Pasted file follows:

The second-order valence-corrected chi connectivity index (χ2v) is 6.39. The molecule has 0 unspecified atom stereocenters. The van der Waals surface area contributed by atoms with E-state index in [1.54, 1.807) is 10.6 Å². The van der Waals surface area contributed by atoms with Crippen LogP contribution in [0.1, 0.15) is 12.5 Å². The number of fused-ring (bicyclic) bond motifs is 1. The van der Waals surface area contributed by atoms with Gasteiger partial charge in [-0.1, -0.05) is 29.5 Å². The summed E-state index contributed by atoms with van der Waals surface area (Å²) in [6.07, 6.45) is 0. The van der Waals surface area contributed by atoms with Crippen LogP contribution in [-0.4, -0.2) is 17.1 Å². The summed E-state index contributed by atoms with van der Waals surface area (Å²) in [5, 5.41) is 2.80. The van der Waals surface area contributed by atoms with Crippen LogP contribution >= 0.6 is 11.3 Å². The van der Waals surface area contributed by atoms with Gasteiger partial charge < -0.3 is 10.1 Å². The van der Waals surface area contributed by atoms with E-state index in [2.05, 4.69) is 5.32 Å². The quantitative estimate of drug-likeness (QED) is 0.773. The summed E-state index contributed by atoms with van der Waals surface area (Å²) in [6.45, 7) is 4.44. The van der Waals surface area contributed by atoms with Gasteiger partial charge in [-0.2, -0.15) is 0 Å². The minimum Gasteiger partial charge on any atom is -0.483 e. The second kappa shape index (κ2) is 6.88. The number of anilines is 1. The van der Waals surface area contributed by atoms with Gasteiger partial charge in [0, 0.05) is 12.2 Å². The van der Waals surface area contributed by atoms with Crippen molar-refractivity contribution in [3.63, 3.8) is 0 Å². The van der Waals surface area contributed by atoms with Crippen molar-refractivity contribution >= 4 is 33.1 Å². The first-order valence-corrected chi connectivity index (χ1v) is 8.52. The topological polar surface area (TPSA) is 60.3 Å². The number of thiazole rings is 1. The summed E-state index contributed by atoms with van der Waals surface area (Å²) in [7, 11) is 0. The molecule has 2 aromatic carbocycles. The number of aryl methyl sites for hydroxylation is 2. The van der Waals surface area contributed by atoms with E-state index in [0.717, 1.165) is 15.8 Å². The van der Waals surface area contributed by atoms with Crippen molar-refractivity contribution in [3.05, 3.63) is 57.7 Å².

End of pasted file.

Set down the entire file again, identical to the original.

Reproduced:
The second-order valence-corrected chi connectivity index (χ2v) is 6.39. The molecule has 0 unspecified atom stereocenters. The van der Waals surface area contributed by atoms with E-state index in [1.54, 1.807) is 10.6 Å². The van der Waals surface area contributed by atoms with Crippen LogP contribution in [0.1, 0.15) is 12.5 Å². The number of fused-ring (bicyclic) bond motifs is 1. The van der Waals surface area contributed by atoms with Gasteiger partial charge in [-0.1, -0.05) is 29.5 Å². The summed E-state index contributed by atoms with van der Waals surface area (Å²) in [6.07, 6.45) is 0. The van der Waals surface area contributed by atoms with Crippen LogP contribution in [-0.4, -0.2) is 17.1 Å². The summed E-state index contributed by atoms with van der Waals surface area (Å²) in [5, 5.41) is 2.80. The van der Waals surface area contributed by atoms with Crippen LogP contribution >= 0.6 is 11.3 Å². The van der Waals surface area contributed by atoms with Gasteiger partial charge < -0.3 is 10.1 Å². The van der Waals surface area contributed by atoms with E-state index in [2.05, 4.69) is 5.32 Å². The quantitative estimate of drug-likeness (QED) is 0.773. The summed E-state index contributed by atoms with van der Waals surface area (Å²) in [6.45, 7) is 4.44. The van der Waals surface area contributed by atoms with Gasteiger partial charge in [-0.2, -0.15) is 0 Å². The minimum Gasteiger partial charge on any atom is -0.483 e. The second kappa shape index (κ2) is 6.88. The number of anilines is 1. The van der Waals surface area contributed by atoms with Gasteiger partial charge in [0, 0.05) is 12.2 Å². The van der Waals surface area contributed by atoms with Crippen molar-refractivity contribution in [3.63, 3.8) is 0 Å². The van der Waals surface area contributed by atoms with Crippen molar-refractivity contribution >= 4 is 33.1 Å². The first-order valence-corrected chi connectivity index (χ1v) is 8.52. The topological polar surface area (TPSA) is 60.3 Å². The number of thiazole rings is 1. The summed E-state index contributed by atoms with van der Waals surface area (Å²) in [7, 11) is 0. The molecule has 2 aromatic carbocycles. The number of aryl methyl sites for hydroxylation is 2. The van der Waals surface area contributed by atoms with E-state index in [0.717, 1.165) is 15.8 Å². The van der Waals surface area contributed by atoms with Crippen molar-refractivity contribution in [3.05, 3.63) is 57.7 Å².